priority on 26 May 1941. On that day, a meeting took place at the Berghof in
Berchtesgaden between Hitler, representatives of the armaments industry, and military
experts. 56 During this meeting, Hitler discussed the need for the development and
fielding of a heavy tank. He said, “The main point is to create vehicles which, first, have
greater penetrative capabilities against enemy tanks; second, which are more strongly
armored than previously; and third, which have a speed which does not fall short of forty
kilometers per hour.”57
Several months later Hitler reduced the last requirement in favor of increased
armor and issued more specific guidance. He praised the penetrative capabilities of the
antiaircraft gun known as the eighty-eight- millimeter Flak 41 L/74. He recommended
that it be improved to enable it to penetrate one hundred millimeters of armor at a range
of 1,400 to 1,500 meters and be adopted as a Kampfwagen kanone (tank gun) or Kwk.
Hitler also demanded that the frontal armor of future tanks be one hundred millimeters
thick and the sides sixty millimeters thick. 58
Two firms, Henschel and Porsche, competed for the design and development of
the future heavy tank. 59 Ultimately, the automotive design office of the Army Ordnance
Department awarded Henschel the contract for the chassis and Krupp the contract for the
turret that together made the Tiger (see table 1). 60
The Tiger was a heavy tank in both weight and in doctrinal purpose. It weighed
fifty-seven tons and was armed with the eighty-eight- millimeter Kwk 36 L/56 gun,
capable of penetrating one hundred millimeters of armor at 1000 meters using a
Panzergranate 39 (Pzgr. 39) (armor piercing, capped, ballistic capped with explosive
filler and tracer). Although not widely available, the (Pzgr. 40) (high velocity,
subcaliber, tungsten core with tracer) could penetrate 110 millimeters of armor at 2,000
meters. 61 The Tiger’s primary opponents at the time that it was fielded, the
T-34/76, only had forty- five- millimeters of frontal armor. 62 Although the Tiger’s frontal
armor was thick, it was not sloped, making it easier to penetrate.
Table 1. Panzerkampfwagen VI Ausf E (Tiger I) Specifications.
56000 kilograms (early models); 57000 kilograms (late models)
Maybach HL 210 P 45 - 12 cylinder / 600horsepower (early models)
Maybach HL 230 P 45 - 12 cylinder / 700horsepower (late models)
Fuel Capacity: 540 liters (in four fuel tanks)
Road 38 kilometers/hour; Cross-Country 10-20 kilometers/hour
Road: 195 kilometers; Average Terrain: 110 kilometers
One 88 millimeter KwK 36 L/56 Gun
2 x 7.92 millimeter MG34 (early models)
3 x 7.92 millimeter MG34/42 (late models)
88 millimeter - 92 rounds; 7.92 millimeter - 4500-5700 rounds
25 millimeter - 40 millimeter (Top)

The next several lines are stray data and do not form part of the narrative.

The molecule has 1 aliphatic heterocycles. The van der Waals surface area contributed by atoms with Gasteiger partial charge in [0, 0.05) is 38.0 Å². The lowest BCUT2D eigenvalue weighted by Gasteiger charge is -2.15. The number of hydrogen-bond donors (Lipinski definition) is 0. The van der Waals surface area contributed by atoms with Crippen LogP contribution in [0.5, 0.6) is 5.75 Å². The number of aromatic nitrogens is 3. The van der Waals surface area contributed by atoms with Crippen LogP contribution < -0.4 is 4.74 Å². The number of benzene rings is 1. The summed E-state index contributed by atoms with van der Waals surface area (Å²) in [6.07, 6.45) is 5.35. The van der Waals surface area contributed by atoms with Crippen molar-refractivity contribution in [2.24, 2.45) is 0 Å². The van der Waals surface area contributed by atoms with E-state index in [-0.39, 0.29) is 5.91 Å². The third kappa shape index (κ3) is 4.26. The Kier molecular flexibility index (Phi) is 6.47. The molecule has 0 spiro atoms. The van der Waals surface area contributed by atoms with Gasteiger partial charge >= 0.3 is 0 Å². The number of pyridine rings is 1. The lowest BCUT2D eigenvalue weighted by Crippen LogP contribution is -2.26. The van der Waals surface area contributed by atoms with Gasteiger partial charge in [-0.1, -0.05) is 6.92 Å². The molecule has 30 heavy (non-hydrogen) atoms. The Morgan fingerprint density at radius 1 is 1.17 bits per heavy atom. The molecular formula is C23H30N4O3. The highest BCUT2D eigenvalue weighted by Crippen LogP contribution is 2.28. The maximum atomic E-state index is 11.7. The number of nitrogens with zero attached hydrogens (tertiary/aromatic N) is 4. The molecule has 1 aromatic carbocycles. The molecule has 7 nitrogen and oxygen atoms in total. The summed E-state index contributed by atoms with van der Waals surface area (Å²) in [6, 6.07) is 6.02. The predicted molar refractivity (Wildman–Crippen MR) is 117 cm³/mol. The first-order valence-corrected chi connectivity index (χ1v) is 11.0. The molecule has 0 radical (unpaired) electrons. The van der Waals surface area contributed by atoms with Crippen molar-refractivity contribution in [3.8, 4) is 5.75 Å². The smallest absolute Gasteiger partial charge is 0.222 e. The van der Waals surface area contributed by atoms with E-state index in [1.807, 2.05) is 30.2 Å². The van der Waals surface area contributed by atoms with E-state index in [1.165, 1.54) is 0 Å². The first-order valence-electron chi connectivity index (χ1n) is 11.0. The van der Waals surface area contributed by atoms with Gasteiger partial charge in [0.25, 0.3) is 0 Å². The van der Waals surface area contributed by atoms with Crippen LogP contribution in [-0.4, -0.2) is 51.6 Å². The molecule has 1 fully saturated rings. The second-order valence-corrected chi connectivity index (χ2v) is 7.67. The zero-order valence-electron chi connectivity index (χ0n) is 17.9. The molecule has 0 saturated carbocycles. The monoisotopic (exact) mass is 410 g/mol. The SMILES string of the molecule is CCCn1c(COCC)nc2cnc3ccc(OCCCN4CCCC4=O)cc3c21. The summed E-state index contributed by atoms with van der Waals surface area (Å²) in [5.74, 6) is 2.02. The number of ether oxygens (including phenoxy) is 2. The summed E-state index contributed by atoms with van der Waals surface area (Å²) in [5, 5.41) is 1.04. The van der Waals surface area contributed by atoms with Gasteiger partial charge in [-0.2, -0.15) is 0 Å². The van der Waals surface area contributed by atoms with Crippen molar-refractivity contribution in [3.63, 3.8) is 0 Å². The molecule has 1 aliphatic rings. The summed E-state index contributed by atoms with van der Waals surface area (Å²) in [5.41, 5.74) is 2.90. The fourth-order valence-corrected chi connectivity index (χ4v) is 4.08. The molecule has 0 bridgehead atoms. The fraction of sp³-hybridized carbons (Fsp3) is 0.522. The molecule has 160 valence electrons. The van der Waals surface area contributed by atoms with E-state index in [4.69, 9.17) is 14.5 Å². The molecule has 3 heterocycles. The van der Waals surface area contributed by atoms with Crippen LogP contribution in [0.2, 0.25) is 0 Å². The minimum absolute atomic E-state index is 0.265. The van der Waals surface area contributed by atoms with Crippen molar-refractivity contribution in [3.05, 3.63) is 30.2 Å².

80 millimeter (Side and Rear)
100 - 120 millimeter (Front)
Source: Jentz and Doyle, Tiger Tanks, D.W. to Tiger I, 177-181.
Development of the Tiger II was a continuation of the heavy tank program. It was
developed because of the constant emphasis on armor penetration capabilities and the
desire to mount the eighty-eight- millimeter Flak 41 L/74 gun or something similar in a
tank turret. The eighty-eight- millimeter Kwk 36 L/56 gun mounted in the Tiger I did not
meet the requirement, with the standard ammunition available (Pzgr. 39), put forth by
Hitler. 63 Ultimately, Krupp developed the eighty-eight- millimeter Kwk 43 L/71 gun that
had similar penetrative capabilities to the eighty-eight- millimeter Flak 41 L/74 gun. This
was mounted on a chassis developed by Henschel, making the Tiger II (see tables 2 and
Table 2. Panzerkampfwagen VI Ausf B (Tiger II) Specifications.
Maybach HL 230 P 30 / 12-cylinder / 700 horsepower
Road: 38 kilometers/hour; Cross-Country: 15 - 20 kilometers/hour
Road: 170 kilometers; Cross-Country: 120 kilometers
88 millimeter KwK 43 L/71 and 3 x 7.92 millimeter MG34/42;
(1 x MG - hull); (1 x MG - coaxial); (1 x MG - cupola)
88 millimeter - 84 rounds (68 stowed, 16 loose on turret floor);
7.92 millimeter - 5850 rounds
40 millimeters (Top); 80 millimeters (Side and Rear);
150 - 180 millimeters (Front)
Source: Jentz and Doyle, Tiger Tanks, VK45.02 to Tiger II, 152-165.
Table 3. Tiger I and Tiger II Gun Comparison.
Tiger I: 88mm KwK 36 L/56 Tiger II: 88mm KwK 43 L/71
Pzgr.39 Pzgr.40 Gr.39HL Pzgr.39/43
Shell Weight (Kilograms) 10.2
Penetration Capability (millimeters)
Pzgr.39 Pzgr.40 Gr.39HL Pzgr.39/43
Source: Jentz, Tiger I & II: Combat Tactics, 9.
Note: Penetration capability was measured in millimeters of rolled homogeneous steel
plates at a thirty degree angle of impact.
Using a Pzgr. 39-1 round, the Tiger II’s eighty-eight- millimeter gun could
penetrate 148 millimeters of armor at a range of 1,500 meters (see table 3). Using the
rare Pzgr. 40/43 round, it was capable of penetrating 170 millimeters of armor at that
same range. 64
The Tiger II incorporated design and material elements, such as the engine, from